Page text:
Glad this problem is now over. No idea how I ended up here but it was interesting. I am English but I do have a business in Macedonia. I personally couldnt care less about the past but I do think its time the bickering was over to the good of all. The EU has legal precedent for a neighbouring country to be named for a region within an adjacent territory, nation or jurisdiction. If one wants to be in Europe (and lets be honest, right now in the case of Greece I am not sure it can be afforded ) then the law should be applied equally for all members. Job done, end of story. Ancient history is mutable and can be adjusted to suit a position. Lets look to the currently legal position of the EU. On the other hand. If I was Greece right now I would be moving away from the EU experiment as fast as possible, there has never been such a timely opportunity. A default is inevitable. Why kill yourself to pay the unpayable. Get out while the going is good I would say. The one things are going. It wont be long before the British electorate force the issue too.

  10. Demetri

    @Spyros Sofos

    You write: “The fact that Macedonian identity has emerged relatively recently does not invalidate it”

    Don’t be ridiculous comrade Sofos. Of course it invalidates it… not to mention “recent” isn’t what the FYROM government teaches its schoolchildren today (directly contradicting past claims of its identity). Tomorrow they might claim to be the real ethnic Athenians”.

    No Greek claims FYROM doesn’t have a right to identity and a country (a manipulative straw man by FYROM nationalists and its apologists). It’s common sense they do not have right to someone else’s identity and someone else’s territory. State symbols are supposed to be protected under international law. When the (mostly) former self-identifying ethnic Bulgarians now living in ancient Paeonia stopped respecting our identity we had every moral right to defend ourselves.

    Greece it to blame for its fiances. It is not our fault oppressive Yugoslav communists erased the Bulgarian ethnic context of their identity though. Nor our fault Gruevski re-enforces historical propaganda by building giant Alexander statues and encouraging his citizens to see Greece as occupied territory. Nor is it Greece’s fault some have forgotten their own countries claimed not so long ago there was no such things as an ethnic Macedonian. Nor Greece’s fault some have forgotten FYROM’s identity didn’t include ancient Macedonians only a few short years ago. Nor that that some of that claim to support human rights groups dishonestly now pretend they don’t know these things.

    How seriously do you think people in Israel would take Palestinians if they suddenly claimed Arabic is the “ethnic Hasamonian language’ and that they are the “real Jews”? How do think China would react is Russia one day claimed Confucious as Russian and taught its schoolchildren 1/3 of China is “Chinese occupied Russia”?

    Your defense of disrespectful and blatantly obvious state propaganda makes a mockery of both human history and human rights (and imo amounts to dangerously close to being morally complicit in FYROM’s attempts to ethnically erase Macedonians and substitute themselves)

    No one asks simple questions like if they are now “macedonian” why wouldn’t FYROM natioanlist want to speak some dialect of Greek like Macedonians do? Why don’t they give their cities Greek names? Why don’t self-identify as Greeks as Macedonians do? Frankly, they are not only not “ethnic Macedonians” their extreme anti-Hellenic views marks them as “anti-Macedonian”

    I know exactly what your ideological problem is Spyro. Your resume screams of an obsession with extreme anti-nationalism. (which is common among leftists much like extreme nationalism is common on the right)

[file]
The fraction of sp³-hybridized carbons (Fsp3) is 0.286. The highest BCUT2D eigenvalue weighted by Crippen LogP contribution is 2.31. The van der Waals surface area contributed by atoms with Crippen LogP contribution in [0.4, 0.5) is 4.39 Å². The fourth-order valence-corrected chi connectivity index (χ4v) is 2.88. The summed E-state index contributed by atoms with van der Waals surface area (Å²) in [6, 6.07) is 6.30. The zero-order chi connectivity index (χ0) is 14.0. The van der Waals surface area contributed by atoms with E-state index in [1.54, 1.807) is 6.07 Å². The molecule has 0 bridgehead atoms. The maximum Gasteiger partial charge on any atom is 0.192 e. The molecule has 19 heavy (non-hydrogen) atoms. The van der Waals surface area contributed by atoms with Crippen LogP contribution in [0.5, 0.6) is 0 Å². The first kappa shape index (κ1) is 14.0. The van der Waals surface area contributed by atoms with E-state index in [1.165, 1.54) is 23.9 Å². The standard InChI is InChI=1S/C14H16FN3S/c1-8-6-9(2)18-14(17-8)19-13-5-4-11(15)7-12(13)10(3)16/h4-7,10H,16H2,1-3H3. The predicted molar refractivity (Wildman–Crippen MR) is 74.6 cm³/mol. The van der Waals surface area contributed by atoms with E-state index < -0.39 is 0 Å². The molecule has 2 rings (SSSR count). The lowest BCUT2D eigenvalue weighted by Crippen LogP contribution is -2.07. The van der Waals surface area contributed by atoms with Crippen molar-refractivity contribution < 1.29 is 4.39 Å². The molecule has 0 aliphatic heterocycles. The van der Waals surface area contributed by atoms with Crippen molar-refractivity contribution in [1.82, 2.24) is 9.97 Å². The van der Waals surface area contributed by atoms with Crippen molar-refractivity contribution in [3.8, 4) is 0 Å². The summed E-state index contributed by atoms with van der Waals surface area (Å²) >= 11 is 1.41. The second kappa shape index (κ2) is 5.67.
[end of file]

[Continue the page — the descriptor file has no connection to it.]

You (and FYROM apologists) willfully confuse geographic with ethnological/cultural space. You patronizingly use any ambiguities or impurities whatsoever of Greeks as evidence we aren’t really connected to ancient Greeks (while meanwhile linguistic, cultural, and even our very DNA indicate we are connected to ancient Greeks).

    So some Rum millet Christian without a clear Greek ethnic consciousness in an Avrite speaking community under Ottoman ruled Greece will be framed as an “ethnic Albanian”… yet someone who identifies with Greek culture and language from the exact same period and region will be framed a “Greek speaking Christian” or “Christian Turk”. You are a modern day Fallaymeyer except you’ve substitute Albanians and Turks for Slavs

    Any ethnicity whatsoever could face ethnic erasure using the lunatic “imagined community” approach to identity and history (as no ethnicity is pure). A middle German could equally be reframed as a German-speaking Christian Roman. The Holy Roman empire renamed the “Hamburg empire” (and “Byzantine” renamed back into Roman), Germans referenced as “neo Germanic” and “modern Germans”.

    FYROM apologists claim to respect minorities and identities but all ancient history aside, I don’t believe them for as long as they offensively cherry pick “Greeks” like you as front men (because they lack the courage to take moral responsibility for their mistake in referencing FYROM as Macedonia) while they ignoring obvious state propaganda and irredentism in FYROM.

    Herodotus once wrote we never step into the same river twice. Anti-Hellenists like you would examine the changing water and claim the river does not exist. If your perceptions of Hellenism leads you believe you are not related to ancient Greeks (despite that many of our Greco-Roman Byzantine ancestors believed just that) that’s perfectly acceptable Spyro.

    Historically (including during the Roman period) we’ve tried to be inclusive and tolerant to those willing to become part of the common Greek derived culture. Some Greeks do not understand that Greek culture isn’t only about being Greek. We are also the children of friends of Hellenic culture.

    Given your extreme intolerance for Greeks perhaps it is best if in the 21st century this issue be finally put to a rest though ethnic separation. Anti-Hellenic “Greeks” like you could move to FYROM (like far leftists did during the Greek civil war), and the Greeks who do see ancient Macedonians as part of their cultural patrimony would be left in peace. (i.e. the Greekss that wish to maintain legitimate Greek culture and language for the future)

    Since you yourself claim you are not a “real” Greek, if you stopped confusing yourself and others by referencing yourself as one it would certainly help facilitate this. Albanian? Turkish? Turko-Albanian? An ethnic Bulgarians like FYROM nationalists? Give us a name to call your ethnicity because any Greek citizen that references FYROM as “Macedonians” clearly is not part of the same ethnic consciousness as millions of ethnic Greeks nor a spokesman for them.

    If any of comments offend you, imagine how Greeks feel when non-ethnic Greeks “generously” hand over our very ethnic identity to our Slavic neighbours.